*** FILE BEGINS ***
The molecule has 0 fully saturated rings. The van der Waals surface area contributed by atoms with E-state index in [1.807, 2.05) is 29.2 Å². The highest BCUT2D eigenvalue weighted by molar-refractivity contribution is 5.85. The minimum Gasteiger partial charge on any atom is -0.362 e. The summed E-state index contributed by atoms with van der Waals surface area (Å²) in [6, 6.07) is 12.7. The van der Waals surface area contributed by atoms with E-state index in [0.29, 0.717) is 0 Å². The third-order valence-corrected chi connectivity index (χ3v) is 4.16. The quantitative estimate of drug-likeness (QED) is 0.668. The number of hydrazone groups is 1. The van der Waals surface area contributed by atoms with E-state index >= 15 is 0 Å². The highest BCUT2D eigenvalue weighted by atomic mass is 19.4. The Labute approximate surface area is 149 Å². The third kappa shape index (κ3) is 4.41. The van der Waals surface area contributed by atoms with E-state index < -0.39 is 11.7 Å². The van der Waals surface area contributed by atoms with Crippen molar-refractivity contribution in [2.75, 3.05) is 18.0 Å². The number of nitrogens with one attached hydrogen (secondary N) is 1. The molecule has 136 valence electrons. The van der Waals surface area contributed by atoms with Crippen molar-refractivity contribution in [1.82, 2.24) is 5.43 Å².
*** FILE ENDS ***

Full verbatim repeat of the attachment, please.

The molecule has 0 fully saturated rings. The van der Waals surface area contributed by atoms with E-state index in [1.807, 2.05) is 29.2 Å². The highest BCUT2D eigenvalue weighted by molar-refractivity contribution is 5.85. The minimum Gasteiger partial charge on any atom is -0.362 e. The summed E-state index contributed by atoms with van der Waals surface area (Å²) in [6, 6.07) is 12.7. The van der Waals surface area contributed by atoms with E-state index in [0.29, 0.717) is 0 Å². The third-order valence-corrected chi connectivity index (χ3v) is 4.16. The quantitative estimate of drug-likeness (QED) is 0.668. The number of hydrazone groups is 1. The van der Waals surface area contributed by atoms with E-state index >= 15 is 0 Å². The highest BCUT2D eigenvalue weighted by atomic mass is 19.4. The Labute approximate surface area is 149 Å². The third kappa shape index (κ3) is 4.41. The van der Waals surface area contributed by atoms with E-state index < -0.39 is 11.7 Å². The van der Waals surface area contributed by atoms with Crippen molar-refractivity contribution in [2.75, 3.05) is 18.0 Å². The number of nitrogens with one attached hydrogen (secondary N) is 1. The molecule has 136 valence electrons. The van der Waals surface area contributed by atoms with Crippen molar-refractivity contribution in [1.82, 2.24) is 5.43 Å².